So now that the grass contractor has thrown up his hands and left, and with Amit still out of action, watering the lawn is a(nother) task that has fallen upon my tender shoulders. And what a task it is. After several sessions of watering, the level in the gray water tank has sunk pretty low. Consequently, I only get about 20-25 minutes of watering before the water runs out altogether. Now consider this. We obviously can’t leave the pump sitting there next to the tank all the time, because someone might well come in and flick it. So the pump is locked up in the gas chamber (an external chamber where we store our gas cylinders, nothing worse). So, to water the grass, I first have to get the pump out of the gas chamber, along with its pipe and it’s incredibly long power supply cord. And this pump is quite heavy by now, because the pipe, which is fat and about 10 ft long, is full of water. I have to lug this weighty and unwieldy contraption over to the tank. Open the tank cover, which is also quite heavy. Throw the pipe in. Take the power cord and plug it in. Then go all the way round to the back of the house and collect the 120-ft long, extremely bulky and unwieldy and somewhat heavy hosepipe, throw one end in the lawn and then unravel the rest of it all the way to the front corner where the pump is sitting. Attach the hosepipe to the pump. And then it’s safe to turn on the pump. If there is an airlock, I have to open the air vent and quite likely treat myself to a quick shower with gray water. And then, hopefully, if there’s nothing else that can go wrong, I’m in business.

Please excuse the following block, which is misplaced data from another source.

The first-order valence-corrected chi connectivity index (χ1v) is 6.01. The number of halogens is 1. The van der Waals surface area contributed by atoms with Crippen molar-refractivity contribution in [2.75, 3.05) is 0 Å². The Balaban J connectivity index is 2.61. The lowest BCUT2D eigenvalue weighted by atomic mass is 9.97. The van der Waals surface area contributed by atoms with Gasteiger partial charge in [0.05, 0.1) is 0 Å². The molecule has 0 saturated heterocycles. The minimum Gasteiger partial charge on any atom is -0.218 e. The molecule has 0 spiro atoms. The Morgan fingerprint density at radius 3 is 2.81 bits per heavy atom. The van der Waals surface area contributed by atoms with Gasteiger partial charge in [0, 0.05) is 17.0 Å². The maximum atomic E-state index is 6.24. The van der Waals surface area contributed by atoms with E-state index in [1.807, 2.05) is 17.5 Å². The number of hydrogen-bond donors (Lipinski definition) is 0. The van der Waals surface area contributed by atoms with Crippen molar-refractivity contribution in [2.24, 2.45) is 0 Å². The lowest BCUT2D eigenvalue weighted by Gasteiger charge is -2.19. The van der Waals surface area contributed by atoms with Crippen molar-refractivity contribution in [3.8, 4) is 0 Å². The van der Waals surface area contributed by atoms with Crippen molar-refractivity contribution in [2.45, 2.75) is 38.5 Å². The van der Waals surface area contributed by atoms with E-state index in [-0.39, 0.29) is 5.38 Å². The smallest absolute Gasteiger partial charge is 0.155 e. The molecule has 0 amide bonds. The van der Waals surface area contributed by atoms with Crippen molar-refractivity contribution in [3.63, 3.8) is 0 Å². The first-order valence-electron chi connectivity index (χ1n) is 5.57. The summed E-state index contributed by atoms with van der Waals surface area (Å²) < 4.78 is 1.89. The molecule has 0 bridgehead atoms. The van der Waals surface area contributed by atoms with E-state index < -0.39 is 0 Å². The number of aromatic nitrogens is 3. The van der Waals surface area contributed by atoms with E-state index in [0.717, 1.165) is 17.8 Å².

After about 25 minutes, when about half the lawn is watered, the first gasp of air comes up the pipe, indicating that the water level has sunk to the extent that part of the pump’s pipe is now exposed to air. It’s time to turn off the pump and then reverse the entire set-up process.


Wait three days for another six inches of water to accumulate in the gray water tank, and then… rinse and repeat. Phew!


Right now, I’m  watering the lawn only once a week, hopefully giving the gray water sufficient time to recharge. The grass doesn’t seem to be too happy with that – it’s protesting by going yellow in patches. But, when I go for my well-deserved hot shower after all this hard work, it feels good to know that the water that’s going down the drain is not going waste – it’s all going to be put to work making sure the grass is greener on my side of the fence. So it’s ok if I run the shower just a little longer than absolutely necessary. Ah, bliss!

phytoremediation reed bed

our lovely lawn
That’s our reed bed that does the phytoremediation of our grey water. The underground tank is beyond it, in the background. And that’s our lawn, coming along nicely, don’t you think?

Planted… And Waiting for it to Start Growing

February 3, 2013